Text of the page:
First, news came this morning that Indiana Pacers co-owner Mel Simon had died. His Rumors and Rants-styled obit is below or here.
But now this afternoon, the NCAA, headquartered in Indianapolis, has sent out a press release that the association’s president, Myles Brand, has succumbed in his battle with pancreatic cancer.
Brand, to be frank, was the scorn of many college sports fans for his apprehension to support a playoff in college football. But no sect of fans harbored more disdain for the man than Indiana University basketball fans.
If Hoosiers basketball is a religion, like many claim it is. Bobby Knight was its living deity. And Brand severed its head.
Knight was a winner. He won three national titles at Indiana and was the face of the university. When you heard Indiana, you thought Bobby Knight. Unfortunately, for the school that was a bit of a double-edged sword as Knight’s ego and antics began to become more frequent than deep tournament runs.
Then on April 11, 2000, the now-extinct CNN/SI aired footage of Knight grabbing the throat of Neil Reed. Brand, then IU’s president, made a very public provocation of a “zero-tolerance” policy toward Knight in May.
In September, Knight grabbed the arm of IU freshman Kent Harvey after the kid said, “Hey Knight, what’s up?” Knight told the kid something about proper respect. The kid told his tale. And on Sept. 10, 2000, Brand followed through with his promise and fired the coach who had been at the school since 1971 – 23 years before Brand showed up in Bloomington.
Brand’s campus home was vandalized and morphed into protest central. He needed security to escort he and his wife to a safer location as he was burned in effigy. You couldn’t fire Bobby Knight. But Brand did.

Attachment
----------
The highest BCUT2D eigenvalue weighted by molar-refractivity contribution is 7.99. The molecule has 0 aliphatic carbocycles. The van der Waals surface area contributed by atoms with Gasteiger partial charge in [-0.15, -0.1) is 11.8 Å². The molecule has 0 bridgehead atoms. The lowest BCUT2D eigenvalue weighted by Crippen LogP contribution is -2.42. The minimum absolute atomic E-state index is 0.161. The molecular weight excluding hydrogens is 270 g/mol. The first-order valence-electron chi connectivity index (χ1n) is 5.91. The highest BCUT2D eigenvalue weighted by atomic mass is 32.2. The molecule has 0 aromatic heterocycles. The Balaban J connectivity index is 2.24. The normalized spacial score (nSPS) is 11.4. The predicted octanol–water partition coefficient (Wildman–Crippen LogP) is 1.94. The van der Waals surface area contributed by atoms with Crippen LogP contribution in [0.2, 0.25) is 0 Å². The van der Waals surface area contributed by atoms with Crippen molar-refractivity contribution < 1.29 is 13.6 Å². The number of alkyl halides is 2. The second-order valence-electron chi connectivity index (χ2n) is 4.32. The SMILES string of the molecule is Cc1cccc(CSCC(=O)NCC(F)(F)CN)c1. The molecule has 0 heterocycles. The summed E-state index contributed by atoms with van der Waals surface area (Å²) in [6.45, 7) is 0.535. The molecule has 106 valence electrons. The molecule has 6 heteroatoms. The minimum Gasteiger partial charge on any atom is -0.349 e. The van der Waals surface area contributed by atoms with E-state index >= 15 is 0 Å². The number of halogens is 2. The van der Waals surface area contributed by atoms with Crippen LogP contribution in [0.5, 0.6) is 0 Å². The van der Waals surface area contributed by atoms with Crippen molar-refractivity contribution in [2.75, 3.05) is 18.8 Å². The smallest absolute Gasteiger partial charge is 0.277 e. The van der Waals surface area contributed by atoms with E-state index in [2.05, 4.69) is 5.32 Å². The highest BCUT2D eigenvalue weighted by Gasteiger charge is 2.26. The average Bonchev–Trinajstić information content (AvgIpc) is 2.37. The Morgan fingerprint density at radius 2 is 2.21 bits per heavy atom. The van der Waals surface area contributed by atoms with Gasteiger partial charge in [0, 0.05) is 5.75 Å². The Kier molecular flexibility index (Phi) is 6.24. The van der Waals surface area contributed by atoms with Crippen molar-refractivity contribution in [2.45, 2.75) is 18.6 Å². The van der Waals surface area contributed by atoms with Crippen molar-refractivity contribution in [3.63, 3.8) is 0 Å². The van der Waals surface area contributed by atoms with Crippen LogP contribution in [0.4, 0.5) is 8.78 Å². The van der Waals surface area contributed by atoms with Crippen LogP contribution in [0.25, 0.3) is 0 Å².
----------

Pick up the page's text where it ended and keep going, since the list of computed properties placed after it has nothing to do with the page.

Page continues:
Truth be told, Knight had gotten out of control and was bordering on becoming an embarrassment to the university. He ran a clean program and he graduated players, there’s no denying that. But the chair throws, the entertaining, yet over-the-top profanity and accusations of physical harm to students was just a little too much.
Though in hindsight, the Kelvin Sampson Era didn’t really earn the school a gold star either.
Brand turned his new national spotlight into the top spot in all of college sports as president of the NCAA. He was billed as a no-nonsense guy, who could clean up college athletics. Someone who was more concerned about the student portion of the phrase “student-athlete.” I mean, come on. He fired Bob Knight in a state where even besmirching The General’s name is grounds for a beating.
Coincidentally, Brand had to stay in-state just up the road in Indy as the head of all college athletics after tearing out the heart of one the most loyal blocs.
Brand had a rough go of it. But that was expected. He never really came true on his reformation of college sports, but the NCAA is a lot like Congress with hundreds of Senator-like school presidents mucking it up.
He was in charge of the NCAA for seven years, but he’ll be remembered more for what he did on Sept. 10, 2000 than anything else.
Brand was the man that changed Indiana University basketball. For better or worse.